Wednesday, September 28, 2016

Civil War Law Doesn’t Allow Tar Heel Troops to Vote in This Election, 1916

“Tar Heel Troops Can’t Vote on Border,” from the Hickory Daily Record, Sept. 26, 1916
Raleigh, Sept. 25—Chief Justice Walter Clark of the Supreme Court, in a statement answered numerous inquiries, expressed the view that there is no law under which the North Carolina guardsmen now being transported from this state to the Mexican border can vote in the November election.
A state statute under which the Civil War North Carolina troops voted out of the state was limited as to being in force simply to the time peace was decided between the Confederacy and the United States. The chief justice says numbers of other states of the Union have special statutes permitting troops to vote wherever on duty, and some even allowing traveling men to vote by mail from other states.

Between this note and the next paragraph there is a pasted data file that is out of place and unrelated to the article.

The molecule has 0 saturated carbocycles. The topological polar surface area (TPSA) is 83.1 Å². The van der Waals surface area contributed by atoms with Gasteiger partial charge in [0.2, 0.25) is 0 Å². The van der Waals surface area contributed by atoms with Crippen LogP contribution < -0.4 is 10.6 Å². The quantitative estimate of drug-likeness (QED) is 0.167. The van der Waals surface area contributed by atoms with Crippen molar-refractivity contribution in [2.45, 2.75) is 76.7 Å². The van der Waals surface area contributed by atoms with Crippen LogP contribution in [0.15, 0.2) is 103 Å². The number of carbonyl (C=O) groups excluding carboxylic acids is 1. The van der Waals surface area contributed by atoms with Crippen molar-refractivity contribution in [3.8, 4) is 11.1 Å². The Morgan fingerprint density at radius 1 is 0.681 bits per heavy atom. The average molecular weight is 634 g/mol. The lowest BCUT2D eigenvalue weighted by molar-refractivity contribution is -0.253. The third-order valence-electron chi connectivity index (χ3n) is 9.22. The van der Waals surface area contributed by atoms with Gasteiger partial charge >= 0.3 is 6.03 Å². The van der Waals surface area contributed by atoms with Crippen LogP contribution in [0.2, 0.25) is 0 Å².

He advised that the legislature should provide for future voting of North Carolina troops, but this will not cure impending disenfranchisement of about 3,200 guardsmen now leaving the state for the Mexican border in the event they are not returned to the state before election day.

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